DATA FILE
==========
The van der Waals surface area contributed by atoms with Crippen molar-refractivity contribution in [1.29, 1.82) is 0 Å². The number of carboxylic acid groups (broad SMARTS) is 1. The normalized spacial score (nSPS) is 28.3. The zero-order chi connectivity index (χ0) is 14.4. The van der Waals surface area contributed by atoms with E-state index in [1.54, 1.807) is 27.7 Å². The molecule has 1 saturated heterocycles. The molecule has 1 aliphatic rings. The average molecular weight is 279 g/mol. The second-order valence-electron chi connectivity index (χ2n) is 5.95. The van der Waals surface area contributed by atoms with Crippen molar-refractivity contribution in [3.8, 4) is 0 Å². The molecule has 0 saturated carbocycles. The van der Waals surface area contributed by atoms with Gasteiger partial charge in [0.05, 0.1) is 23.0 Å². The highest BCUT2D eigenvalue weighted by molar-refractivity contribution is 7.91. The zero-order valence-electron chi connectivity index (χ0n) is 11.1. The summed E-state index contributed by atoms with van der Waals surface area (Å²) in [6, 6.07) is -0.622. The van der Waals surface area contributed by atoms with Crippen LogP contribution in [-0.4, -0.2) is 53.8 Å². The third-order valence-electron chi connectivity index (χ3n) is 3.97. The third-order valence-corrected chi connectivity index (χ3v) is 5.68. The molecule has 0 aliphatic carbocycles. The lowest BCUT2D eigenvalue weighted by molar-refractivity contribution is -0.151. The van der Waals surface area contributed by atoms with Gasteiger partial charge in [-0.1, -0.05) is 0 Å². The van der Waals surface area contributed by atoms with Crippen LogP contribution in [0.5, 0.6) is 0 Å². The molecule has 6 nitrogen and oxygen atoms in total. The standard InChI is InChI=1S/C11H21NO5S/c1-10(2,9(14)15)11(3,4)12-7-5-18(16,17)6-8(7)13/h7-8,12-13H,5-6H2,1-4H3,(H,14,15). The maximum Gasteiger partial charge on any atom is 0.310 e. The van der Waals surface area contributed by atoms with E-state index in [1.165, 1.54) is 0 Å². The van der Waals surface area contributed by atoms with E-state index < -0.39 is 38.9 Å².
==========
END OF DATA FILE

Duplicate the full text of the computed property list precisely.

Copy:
The van der Waals surface area contributed by atoms with Crippen molar-refractivity contribution in [1.29, 1.82) is 0 Å². The number of carboxylic acid groups (broad SMARTS) is 1. The normalized spacial score (nSPS) is 28.3. The zero-order chi connectivity index (χ0) is 14.4. The van der Waals surface area contributed by atoms with E-state index in [1.54, 1.807) is 27.7 Å². The molecule has 1 saturated heterocycles. The molecule has 1 aliphatic rings. The average molecular weight is 279 g/mol. The second-order valence-electron chi connectivity index (χ2n) is 5.95. The van der Waals surface area contributed by atoms with Crippen molar-refractivity contribution in [3.8, 4) is 0 Å². The molecule has 0 saturated carbocycles. The van der Waals surface area contributed by atoms with Gasteiger partial charge in [0.05, 0.1) is 23.0 Å². The highest BCUT2D eigenvalue weighted by molar-refractivity contribution is 7.91. The zero-order valence-electron chi connectivity index (χ0n) is 11.1. The summed E-state index contributed by atoms with van der Waals surface area (Å²) in [6, 6.07) is -0.622. The van der Waals surface area contributed by atoms with Crippen LogP contribution in [-0.4, -0.2) is 53.8 Å². The third-order valence-electron chi connectivity index (χ3n) is 3.97. The third-order valence-corrected chi connectivity index (χ3v) is 5.68. The molecule has 0 aliphatic carbocycles. The lowest BCUT2D eigenvalue weighted by molar-refractivity contribution is -0.151. The van der Waals surface area contributed by atoms with Gasteiger partial charge in [-0.1, -0.05) is 0 Å². The van der Waals surface area contributed by atoms with Crippen LogP contribution in [0.5, 0.6) is 0 Å². The molecule has 6 nitrogen and oxygen atoms in total. The standard InChI is InChI=1S/C11H21NO5S/c1-10(2,9(14)15)11(3,4)12-7-5-18(16,17)6-8(7)13/h7-8,12-13H,5-6H2,1-4H3,(H,14,15). The maximum Gasteiger partial charge on any atom is 0.310 e. The van der Waals surface area contributed by atoms with E-state index in [1.165, 1.54) is 0 Å². The van der Waals surface area contributed by atoms with E-state index < -0.39 is 38.9 Å².